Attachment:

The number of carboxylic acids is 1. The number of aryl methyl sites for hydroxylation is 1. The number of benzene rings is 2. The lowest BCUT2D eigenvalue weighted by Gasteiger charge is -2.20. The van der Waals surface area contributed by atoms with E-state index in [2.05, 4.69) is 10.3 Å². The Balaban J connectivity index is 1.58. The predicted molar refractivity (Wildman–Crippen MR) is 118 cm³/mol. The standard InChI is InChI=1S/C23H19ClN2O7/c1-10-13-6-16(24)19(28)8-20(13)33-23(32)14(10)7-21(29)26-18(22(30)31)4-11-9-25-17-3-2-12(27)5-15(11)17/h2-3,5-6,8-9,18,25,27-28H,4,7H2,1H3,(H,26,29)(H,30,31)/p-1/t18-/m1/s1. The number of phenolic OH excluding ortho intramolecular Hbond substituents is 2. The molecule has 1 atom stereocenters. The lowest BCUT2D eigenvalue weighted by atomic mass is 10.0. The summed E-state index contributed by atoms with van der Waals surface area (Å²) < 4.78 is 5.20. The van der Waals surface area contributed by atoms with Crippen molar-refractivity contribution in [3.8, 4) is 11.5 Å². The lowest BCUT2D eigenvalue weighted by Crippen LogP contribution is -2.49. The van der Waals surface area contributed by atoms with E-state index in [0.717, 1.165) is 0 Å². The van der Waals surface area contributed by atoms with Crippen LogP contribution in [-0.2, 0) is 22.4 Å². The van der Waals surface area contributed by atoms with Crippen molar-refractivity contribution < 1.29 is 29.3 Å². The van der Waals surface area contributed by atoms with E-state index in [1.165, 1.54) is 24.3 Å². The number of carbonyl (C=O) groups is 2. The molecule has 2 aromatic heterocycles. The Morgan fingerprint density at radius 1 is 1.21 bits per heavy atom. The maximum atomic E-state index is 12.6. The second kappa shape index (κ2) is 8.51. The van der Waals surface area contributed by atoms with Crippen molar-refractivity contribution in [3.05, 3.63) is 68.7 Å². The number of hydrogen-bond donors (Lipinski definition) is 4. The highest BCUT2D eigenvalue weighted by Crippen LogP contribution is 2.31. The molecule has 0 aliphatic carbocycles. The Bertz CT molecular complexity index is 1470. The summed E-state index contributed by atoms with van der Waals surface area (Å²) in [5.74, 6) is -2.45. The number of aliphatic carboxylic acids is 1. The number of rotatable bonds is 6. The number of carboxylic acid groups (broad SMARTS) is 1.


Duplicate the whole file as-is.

The number of carboxylic acids is 1. The number of aryl methyl sites for hydroxylation is 1. The number of benzene rings is 2. The lowest BCUT2D eigenvalue weighted by Gasteiger charge is -2.20. The van der Waals surface area contributed by atoms with E-state index in [2.05, 4.69) is 10.3 Å². The Balaban J connectivity index is 1.58. The predicted molar refractivity (Wildman–Crippen MR) is 118 cm³/mol. The standard InChI is InChI=1S/C23H19ClN2O7/c1-10-13-6-16(24)19(28)8-20(13)33-23(32)14(10)7-21(29)26-18(22(30)31)4-11-9-25-17-3-2-12(27)5-15(11)17/h2-3,5-6,8-9,18,25,27-28H,4,7H2,1H3,(H,26,29)(H,30,31)/p-1/t18-/m1/s1. The number of phenolic OH excluding ortho intramolecular Hbond substituents is 2. The molecule has 1 atom stereocenters. The lowest BCUT2D eigenvalue weighted by atomic mass is 10.0. The summed E-state index contributed by atoms with van der Waals surface area (Å²) < 4.78 is 5.20. The van der Waals surface area contributed by atoms with Crippen molar-refractivity contribution in [3.8, 4) is 11.5 Å². The lowest BCUT2D eigenvalue weighted by Crippen LogP contribution is -2.49. The van der Waals surface area contributed by atoms with E-state index in [0.717, 1.165) is 0 Å². The van der Waals surface area contributed by atoms with Crippen LogP contribution in [-0.2, 0) is 22.4 Å². The van der Waals surface area contributed by atoms with Crippen molar-refractivity contribution < 1.29 is 29.3 Å². The van der Waals surface area contributed by atoms with E-state index in [1.165, 1.54) is 24.3 Å². The number of carbonyl (C=O) groups is 2. The molecule has 2 aromatic heterocycles. The Morgan fingerprint density at radius 1 is 1.21 bits per heavy atom. The maximum atomic E-state index is 12.6. The second kappa shape index (κ2) is 8.51. The van der Waals surface area contributed by atoms with Crippen molar-refractivity contribution in [3.05, 3.63) is 68.7 Å². The number of hydrogen-bond donors (Lipinski definition) is 4. The highest BCUT2D eigenvalue weighted by Crippen LogP contribution is 2.31. The molecule has 0 aliphatic carbocycles. The Bertz CT molecular complexity index is 1470. The summed E-state index contributed by atoms with van der Waals surface area (Å²) in [5.74, 6) is -2.45. The number of aliphatic carboxylic acids is 1. The number of rotatable bonds is 6. The number of carboxylic acid groups (broad SMARTS) is 1.